Tom Hanks is terrific in Steven Spielberg’s BRIDGE OF SPIES, a highly satisfying historical drama based on real people and real events. In 1957 at the height of the Cold War between Soviet Russia and the United States, an honest, ethical insurance lawyer is asked to defend a captured Russian spy. Jim Donovan: I’m an insurance lawyer; I haven’t done criminal work in years.
As played by Tom Hanks, lawyer James Donovan is understandably taken aback when he’s pretty much ordered to take defend a Russian spy.
Head law firm: It’s important to our country, Jim, that this man is seen as getting a fair shake.
And a “fair shake” is what the honorable Donovan will give the accused spy even though nearly everyone else is looking for just the appearance of fair treatment. British actor, Mark Rylance plays the spy Rudolph Abel, who, surprisingly, seems like a decent person.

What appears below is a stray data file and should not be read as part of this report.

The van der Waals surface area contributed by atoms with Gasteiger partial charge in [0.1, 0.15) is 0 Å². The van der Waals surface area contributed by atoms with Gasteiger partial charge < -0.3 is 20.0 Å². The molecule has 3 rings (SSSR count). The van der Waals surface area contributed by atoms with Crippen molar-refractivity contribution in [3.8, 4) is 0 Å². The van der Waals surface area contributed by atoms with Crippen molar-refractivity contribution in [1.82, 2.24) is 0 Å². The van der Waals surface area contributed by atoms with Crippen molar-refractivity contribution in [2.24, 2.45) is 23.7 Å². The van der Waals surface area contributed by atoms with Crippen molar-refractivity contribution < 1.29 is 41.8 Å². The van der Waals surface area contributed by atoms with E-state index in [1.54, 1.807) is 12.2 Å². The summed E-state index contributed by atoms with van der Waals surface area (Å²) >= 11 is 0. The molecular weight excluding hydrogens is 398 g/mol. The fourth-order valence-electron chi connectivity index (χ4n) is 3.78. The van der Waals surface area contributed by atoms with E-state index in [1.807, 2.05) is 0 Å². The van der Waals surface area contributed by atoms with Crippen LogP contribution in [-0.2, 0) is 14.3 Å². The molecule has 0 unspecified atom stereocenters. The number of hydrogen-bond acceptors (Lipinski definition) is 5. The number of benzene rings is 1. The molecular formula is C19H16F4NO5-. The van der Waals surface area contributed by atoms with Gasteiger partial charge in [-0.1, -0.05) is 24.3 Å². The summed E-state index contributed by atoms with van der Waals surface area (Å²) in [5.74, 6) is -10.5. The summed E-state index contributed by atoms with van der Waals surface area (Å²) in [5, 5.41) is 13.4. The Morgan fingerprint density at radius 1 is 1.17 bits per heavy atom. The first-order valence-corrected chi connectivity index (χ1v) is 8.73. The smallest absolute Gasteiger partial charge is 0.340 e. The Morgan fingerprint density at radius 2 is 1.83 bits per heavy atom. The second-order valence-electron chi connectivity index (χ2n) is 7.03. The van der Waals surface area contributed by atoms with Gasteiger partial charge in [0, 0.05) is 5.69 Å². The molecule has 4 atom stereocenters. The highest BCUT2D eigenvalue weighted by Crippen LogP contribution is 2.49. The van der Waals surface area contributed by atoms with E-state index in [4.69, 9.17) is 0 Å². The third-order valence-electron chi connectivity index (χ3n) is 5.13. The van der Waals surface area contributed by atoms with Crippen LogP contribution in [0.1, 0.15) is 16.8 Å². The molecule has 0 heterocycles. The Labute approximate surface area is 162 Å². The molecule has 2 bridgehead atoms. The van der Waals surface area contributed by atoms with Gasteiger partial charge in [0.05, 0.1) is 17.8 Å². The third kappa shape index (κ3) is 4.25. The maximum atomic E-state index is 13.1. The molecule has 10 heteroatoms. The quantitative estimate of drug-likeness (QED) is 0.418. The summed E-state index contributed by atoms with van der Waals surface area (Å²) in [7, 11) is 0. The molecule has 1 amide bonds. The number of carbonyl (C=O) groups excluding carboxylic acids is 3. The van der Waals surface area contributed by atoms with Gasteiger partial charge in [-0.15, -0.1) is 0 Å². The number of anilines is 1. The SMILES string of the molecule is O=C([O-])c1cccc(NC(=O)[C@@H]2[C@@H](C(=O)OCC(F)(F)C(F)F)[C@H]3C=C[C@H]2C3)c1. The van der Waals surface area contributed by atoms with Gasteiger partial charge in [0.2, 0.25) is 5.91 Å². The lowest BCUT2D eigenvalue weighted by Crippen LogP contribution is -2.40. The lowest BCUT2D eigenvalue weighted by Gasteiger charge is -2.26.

Abel: Are you good at what you do? Donovan: This will be a first for both of us. Abel: You should be careful.
But Donovan defies those who would compromise his case like the CIA agent who wants him to violate the attorney-client privilege.
Agent: We need to know what the Russian is telling you. Donovan: We’re not having this conversation. Agent: Don’t go boy scout on me. We don’t have a rule book here. Donovan: We call it the Constitution and that’s what makes us Americans….So don’t tell me there’s no rule book.
Even the judge isn’t interested in giving the defendant his due. But the accused spy himself seems unflappable.
Donovan: Do you ever worry? Abel: Would it help?
When the sentence is 30 years instead of death, the courtroom erupts.
Man in the crowd: Why aren’t we hanging him? In the name of God why aren’t we hanging him? Judge: Sit down. Another voice in the crowd: He’s a spy!
In the movie’s second half, the stakes are even higher. Donovan is sent to East Berlin to negotiate a swap with the Russians of Mr. Abel for Gary Powers, the American pilot shot down as he took photos of Soviet territory from an altitude of 70,000 feet. And Donovan is again smarter and more agile in the negotiations than a shrewd politician. He’s scared; he’s out of his depth, and he has a bad cold, but he does what he has to do. BRIDGE OF SPIES celebrates the kind of honorable American this country needs more of. Terry Hunter, Hawaii News Now.